I think it may depend quite a bit on the specifics of the app as well and what you're offering, but I think a credit system might be more interesting. The thing that is always tricky is that in either model discussed above, you may have incentives to make the app itself not that good *unless* people buy -- and I think that's a huge risk. The free app has to be really useful on its own.
Valve has talked about how they set up Team Fortress 2 as a free app with in game purchases, and one thing they were careful to do was to make sure the game itself could be played entirely for free -- that you weren't forced to sacrifice the overall game if you wanted to play for free, but that paying was more of a convenience/speed things along/cosmetic improvements, etc. That is, they made sure the free product was actually worth it.
I know that I was just playing around with a game that was free to download, but then had a credit system to purchase certain items in the game... and if you didn't buy credits the game effectively becomes unplayable. However, there wasn't enough game play for me to feel comfortable giving them any money, and the whole thing just rubbed me the wrong way.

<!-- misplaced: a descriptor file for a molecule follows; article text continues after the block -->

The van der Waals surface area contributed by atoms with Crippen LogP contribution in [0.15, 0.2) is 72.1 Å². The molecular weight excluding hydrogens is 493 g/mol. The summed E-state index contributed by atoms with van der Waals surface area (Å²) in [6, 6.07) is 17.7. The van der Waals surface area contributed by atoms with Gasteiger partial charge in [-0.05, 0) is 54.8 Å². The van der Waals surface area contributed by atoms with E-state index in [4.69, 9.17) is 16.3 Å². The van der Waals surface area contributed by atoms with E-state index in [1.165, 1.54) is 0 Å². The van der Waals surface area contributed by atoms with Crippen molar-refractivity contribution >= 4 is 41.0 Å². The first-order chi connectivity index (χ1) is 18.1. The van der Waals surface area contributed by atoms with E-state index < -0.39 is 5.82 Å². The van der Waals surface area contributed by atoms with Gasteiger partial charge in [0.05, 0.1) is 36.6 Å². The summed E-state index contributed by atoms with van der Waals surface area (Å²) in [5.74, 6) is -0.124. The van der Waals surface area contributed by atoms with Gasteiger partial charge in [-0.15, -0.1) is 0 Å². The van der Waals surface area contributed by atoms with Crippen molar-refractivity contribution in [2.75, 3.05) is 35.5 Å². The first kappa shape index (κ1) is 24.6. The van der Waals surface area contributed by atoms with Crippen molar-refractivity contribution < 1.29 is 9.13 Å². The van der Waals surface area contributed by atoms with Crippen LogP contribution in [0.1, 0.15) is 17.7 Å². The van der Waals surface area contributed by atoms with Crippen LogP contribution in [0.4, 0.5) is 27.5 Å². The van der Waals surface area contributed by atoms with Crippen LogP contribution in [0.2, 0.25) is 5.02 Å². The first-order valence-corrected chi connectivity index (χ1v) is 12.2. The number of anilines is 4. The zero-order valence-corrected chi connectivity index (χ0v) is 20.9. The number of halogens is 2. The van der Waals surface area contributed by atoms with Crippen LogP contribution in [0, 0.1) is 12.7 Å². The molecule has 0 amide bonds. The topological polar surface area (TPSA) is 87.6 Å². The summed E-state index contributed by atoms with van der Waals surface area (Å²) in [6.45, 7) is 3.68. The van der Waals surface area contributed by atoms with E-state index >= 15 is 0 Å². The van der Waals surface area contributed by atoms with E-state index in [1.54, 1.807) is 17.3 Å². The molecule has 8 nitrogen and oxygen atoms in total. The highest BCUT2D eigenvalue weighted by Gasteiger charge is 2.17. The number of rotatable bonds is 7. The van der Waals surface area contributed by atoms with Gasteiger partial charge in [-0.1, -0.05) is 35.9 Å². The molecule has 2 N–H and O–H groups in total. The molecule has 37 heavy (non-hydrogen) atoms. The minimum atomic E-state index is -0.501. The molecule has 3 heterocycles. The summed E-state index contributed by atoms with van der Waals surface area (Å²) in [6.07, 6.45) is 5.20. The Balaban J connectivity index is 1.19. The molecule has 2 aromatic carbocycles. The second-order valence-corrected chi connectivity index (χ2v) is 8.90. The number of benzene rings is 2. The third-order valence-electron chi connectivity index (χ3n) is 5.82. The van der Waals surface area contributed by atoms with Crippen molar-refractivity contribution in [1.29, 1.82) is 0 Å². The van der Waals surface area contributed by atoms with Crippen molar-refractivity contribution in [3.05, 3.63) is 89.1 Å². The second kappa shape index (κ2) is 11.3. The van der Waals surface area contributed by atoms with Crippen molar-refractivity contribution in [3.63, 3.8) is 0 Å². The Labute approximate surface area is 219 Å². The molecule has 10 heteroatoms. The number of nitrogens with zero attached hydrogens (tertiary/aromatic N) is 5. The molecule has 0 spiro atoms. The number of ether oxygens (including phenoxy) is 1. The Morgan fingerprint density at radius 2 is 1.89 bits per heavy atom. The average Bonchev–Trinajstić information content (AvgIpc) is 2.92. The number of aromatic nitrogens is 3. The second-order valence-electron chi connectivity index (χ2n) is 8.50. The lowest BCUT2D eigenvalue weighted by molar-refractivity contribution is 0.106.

So the trick is to make an app that really is useful for free, but then has reasonable advantages for paying, without falling for the temptation of making the free version bad or annoying. It's a fine line.
I might also explore other monetization options as well. I don't know enough about your app, but are there tie-ups you can do with print shops? Could you build in advertising in some form? etc.